[This story contains spoilers from the FX limited series Fleishman Is in Trouble.]
In FX’s limited series Fleishman Is in Trouble, author and showrunner Taffy Brodesser-Akner wants you to rethink whose side you’ve been on.
Described by Brodesser-Akner as an “absurd comedy” mixed with marriage drama and based on her debut novel of the same name, the series follows doctor Toby Fleishman (Jesse Eisenberg) after he and his wife Rachel (Claire Danes) get a divorce and assume shared custody of their children. A free man (in his middle age), Fleishman attempts to re-enter the dating scene through dating apps while juggling his work and now single parent-esque duties.
“It’s a modern story about the way marriage is now. It’s not about marriage for the long haul,” Brodesser-Akner explained at the show’s New York premiere earlier this month. “It’s about the way things are weird now between men and women in heterosexual marriages with women out-earning men and the tension that those things cause.”
“There’s essentially three marriage narratives, all interesting and all representing somewhat different aspects of a potential marriage,” added star Adam Brody, who says his character Seth, Toby’s friend, represents “the hedonistic side of the male perspective.” “It takes a long look — a somber and contemplative, yet wistful and romantic in addition to bleak, view — at newfound middle age in the world at this time. And I think there’s a lot of universality within all the relationships, even though clearly it’s about a specific group of people in a specific income, in a specific zip code.”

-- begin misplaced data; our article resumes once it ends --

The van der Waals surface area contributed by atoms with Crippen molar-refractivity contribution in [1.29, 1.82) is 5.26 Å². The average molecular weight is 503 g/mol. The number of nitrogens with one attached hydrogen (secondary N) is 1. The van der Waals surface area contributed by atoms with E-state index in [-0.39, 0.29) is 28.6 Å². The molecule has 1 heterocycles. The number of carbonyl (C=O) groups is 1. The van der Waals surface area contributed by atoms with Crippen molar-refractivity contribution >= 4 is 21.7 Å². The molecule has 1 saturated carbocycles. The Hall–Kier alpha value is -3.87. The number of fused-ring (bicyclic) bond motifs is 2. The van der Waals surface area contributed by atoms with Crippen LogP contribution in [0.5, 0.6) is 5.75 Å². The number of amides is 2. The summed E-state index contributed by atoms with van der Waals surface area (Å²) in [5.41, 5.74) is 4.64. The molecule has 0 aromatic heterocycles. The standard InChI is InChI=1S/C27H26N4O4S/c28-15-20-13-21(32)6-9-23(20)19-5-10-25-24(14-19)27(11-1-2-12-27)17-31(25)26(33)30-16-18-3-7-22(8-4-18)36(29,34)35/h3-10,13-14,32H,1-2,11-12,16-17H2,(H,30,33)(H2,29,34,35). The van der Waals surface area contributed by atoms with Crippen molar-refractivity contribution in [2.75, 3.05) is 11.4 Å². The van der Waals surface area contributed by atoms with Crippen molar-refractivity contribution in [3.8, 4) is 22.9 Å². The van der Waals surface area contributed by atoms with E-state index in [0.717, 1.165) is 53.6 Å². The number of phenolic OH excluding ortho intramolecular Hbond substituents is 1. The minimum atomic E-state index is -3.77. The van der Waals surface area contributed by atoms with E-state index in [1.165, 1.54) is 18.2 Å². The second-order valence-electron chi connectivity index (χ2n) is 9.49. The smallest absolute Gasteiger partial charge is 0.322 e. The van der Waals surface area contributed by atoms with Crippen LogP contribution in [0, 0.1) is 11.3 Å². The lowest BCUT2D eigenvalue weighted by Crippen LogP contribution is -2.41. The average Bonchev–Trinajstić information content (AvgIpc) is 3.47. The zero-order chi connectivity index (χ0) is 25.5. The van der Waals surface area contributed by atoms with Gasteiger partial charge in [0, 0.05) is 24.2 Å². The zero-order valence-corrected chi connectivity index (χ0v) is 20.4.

Though lonely, Toby is seemingly doing fine until one day when Rachel drops the children off at his place — and then disappears, cutting off contact with her former husband. Spanning several decades, including the more recent year of 2016, part of the twist of the series, the showrunner and her cast told , is when and how Rachel comes back.
“[Fleishman Is in Trouble] shows this fraught marriage from both sides. You see the world from my eyes and my wife looks like the villain,” star Eisenberg added. “Then you flip the script and see it from her eyes and realize that I’ve also been the villain. My character seems like a put-upon, aggrieved, jilted husband, and I think Taffy very slightly upends that expectation by showing the same story from the woman’s point of view and seeing that actually, maybe, the male sympathy you had as a viewer was misplaced.”
That twist is something star Danes said was both the “great thrill of the novel” and also scary to take on as a performer, particularly in light of how the limited series — at least initially — frames her character.
“It takes you by such surprise because it does happen so late on the continuum, so you’re just a bit blindsided and then you’re horrified to discover that you’ve been sort of complicit in this very biased telling of the story, that somehow you’ve been duped into this or you’ve done so willfully,” she said. “It’s a little scary to play somebody who is not portrayed in the most flattering light, but I trusted the structure that Taffy had created, and the reward at the end should hopefully be thrilling and gratifying.”